The violent raid on the Rainbow Lounge took place on the 40th anniversary of the Stonewall Rebellion. Chad Gibson was severely injured with a head trauma which resulted in him being sent to intensive care with bleeding in his brain. His full recovery may take as long as two years. FWPD and TABC are both conducting separate internal investigations into the raid, and the acting U.S. Attorney James Jack will independently review those investigations when they are completed. Meanwhile FWPD has suspended all cooperative activities with the TABC pending the outcome of these investigations,
One woman in the audience asked Ft. Worth Mayor Mike Moncrief why he hasn\’t apologized for Gibson having to be hospitalized, “If you want an apology from your mayor, I am sorry for what happened in Ft. Worth. I am sorry,” Moncrief replied. According to the Associated Press, the crowd stood and applaused. The Star-Telegram merely said the apology drew “some applause.”
More than 250 people packed city council chambers for the meeting, with another 150 people gathered outside watching it on television monitors.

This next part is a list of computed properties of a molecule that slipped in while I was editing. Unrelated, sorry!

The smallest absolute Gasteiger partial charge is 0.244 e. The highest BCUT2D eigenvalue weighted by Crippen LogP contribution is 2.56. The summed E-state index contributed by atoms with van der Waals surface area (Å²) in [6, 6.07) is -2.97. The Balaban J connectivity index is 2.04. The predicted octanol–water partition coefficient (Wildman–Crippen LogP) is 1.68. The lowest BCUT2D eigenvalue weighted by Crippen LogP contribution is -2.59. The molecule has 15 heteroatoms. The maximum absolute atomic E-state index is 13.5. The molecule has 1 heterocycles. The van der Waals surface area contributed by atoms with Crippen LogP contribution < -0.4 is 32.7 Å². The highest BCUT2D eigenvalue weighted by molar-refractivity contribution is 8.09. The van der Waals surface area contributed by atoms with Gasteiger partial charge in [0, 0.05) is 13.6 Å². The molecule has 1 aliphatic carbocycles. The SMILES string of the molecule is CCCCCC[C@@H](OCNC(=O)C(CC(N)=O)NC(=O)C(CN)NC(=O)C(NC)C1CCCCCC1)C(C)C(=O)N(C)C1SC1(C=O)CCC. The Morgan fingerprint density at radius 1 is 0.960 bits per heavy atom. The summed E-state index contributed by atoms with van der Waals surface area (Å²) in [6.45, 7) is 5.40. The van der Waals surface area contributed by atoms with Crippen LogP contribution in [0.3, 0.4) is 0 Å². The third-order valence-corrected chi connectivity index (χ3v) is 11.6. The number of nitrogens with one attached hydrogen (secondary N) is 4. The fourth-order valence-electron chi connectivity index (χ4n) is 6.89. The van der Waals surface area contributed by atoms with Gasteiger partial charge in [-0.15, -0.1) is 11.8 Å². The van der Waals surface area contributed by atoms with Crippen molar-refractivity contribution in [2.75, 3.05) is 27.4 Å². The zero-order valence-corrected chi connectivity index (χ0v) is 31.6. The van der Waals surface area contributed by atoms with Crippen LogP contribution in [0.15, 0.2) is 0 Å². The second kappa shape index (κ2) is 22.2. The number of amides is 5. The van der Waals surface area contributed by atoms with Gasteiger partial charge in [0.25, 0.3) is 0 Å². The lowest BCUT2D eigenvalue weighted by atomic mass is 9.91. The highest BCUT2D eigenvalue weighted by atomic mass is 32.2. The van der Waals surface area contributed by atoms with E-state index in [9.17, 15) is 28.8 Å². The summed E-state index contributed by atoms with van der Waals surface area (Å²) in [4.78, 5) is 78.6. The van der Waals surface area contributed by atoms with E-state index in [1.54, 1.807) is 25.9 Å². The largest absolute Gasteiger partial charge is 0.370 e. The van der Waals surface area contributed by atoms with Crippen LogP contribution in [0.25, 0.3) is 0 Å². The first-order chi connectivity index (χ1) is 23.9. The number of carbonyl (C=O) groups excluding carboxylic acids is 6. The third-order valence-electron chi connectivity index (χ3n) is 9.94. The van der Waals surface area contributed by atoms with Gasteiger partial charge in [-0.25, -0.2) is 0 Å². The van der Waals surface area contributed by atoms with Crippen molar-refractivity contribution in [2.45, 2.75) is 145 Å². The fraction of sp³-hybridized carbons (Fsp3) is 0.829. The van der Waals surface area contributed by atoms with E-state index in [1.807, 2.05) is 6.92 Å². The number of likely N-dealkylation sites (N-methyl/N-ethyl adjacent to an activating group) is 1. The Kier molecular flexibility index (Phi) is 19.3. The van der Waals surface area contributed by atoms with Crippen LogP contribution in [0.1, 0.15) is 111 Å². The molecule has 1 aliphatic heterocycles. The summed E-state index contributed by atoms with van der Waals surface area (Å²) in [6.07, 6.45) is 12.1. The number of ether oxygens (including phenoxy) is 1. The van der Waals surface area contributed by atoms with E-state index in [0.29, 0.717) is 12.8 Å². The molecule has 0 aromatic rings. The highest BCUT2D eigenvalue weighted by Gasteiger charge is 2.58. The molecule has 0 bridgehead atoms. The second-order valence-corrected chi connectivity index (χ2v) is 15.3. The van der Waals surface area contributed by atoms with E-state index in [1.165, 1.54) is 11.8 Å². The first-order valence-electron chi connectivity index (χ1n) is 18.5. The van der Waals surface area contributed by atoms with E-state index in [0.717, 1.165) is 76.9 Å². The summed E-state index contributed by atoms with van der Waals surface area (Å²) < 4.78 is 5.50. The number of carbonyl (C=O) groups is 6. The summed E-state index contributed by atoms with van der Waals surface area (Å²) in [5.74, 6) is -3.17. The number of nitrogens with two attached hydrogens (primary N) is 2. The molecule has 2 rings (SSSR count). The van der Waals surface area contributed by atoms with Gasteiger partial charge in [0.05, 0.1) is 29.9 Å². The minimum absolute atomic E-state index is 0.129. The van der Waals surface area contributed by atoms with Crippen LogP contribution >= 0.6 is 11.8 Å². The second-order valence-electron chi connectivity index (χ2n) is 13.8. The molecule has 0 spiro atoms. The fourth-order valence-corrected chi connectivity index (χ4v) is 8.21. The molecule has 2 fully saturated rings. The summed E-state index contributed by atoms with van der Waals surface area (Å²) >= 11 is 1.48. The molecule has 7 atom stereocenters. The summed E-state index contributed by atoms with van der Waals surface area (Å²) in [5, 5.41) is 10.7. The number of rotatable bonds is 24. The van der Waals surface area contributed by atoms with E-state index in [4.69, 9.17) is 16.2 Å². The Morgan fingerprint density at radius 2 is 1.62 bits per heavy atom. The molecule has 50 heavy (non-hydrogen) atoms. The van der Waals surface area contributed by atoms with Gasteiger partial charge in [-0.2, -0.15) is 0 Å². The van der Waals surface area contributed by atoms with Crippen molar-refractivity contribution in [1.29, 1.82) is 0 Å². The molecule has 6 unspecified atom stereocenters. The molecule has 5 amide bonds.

The meeting got off to a bad start when seven Dallas-based protesters from Queer LiberAction tried to disrupt the meeting. Those protesters were angry because the Rainbow Lounge discussion was placed last on the open discussion portion of the city council agenda — a normal spot when a particular topic is known to be of high interest and will likely generate a lot of discussion. Putting it last ensures that the other topics are discussed and gotten out of the way before the big one begins. But I guess there are always some people who are more interested in theater than action, demanding that their oppressed voices be heard when the topic is already right there on the agenda. Fortunately, cooler heads prevailed:
While the outbursts from protesters brought a smattering of support, most at the meeting seemed bothered by the interruptions and broke out in applause when marshals escorted the men out and thanked Moncrief for working with the gay community.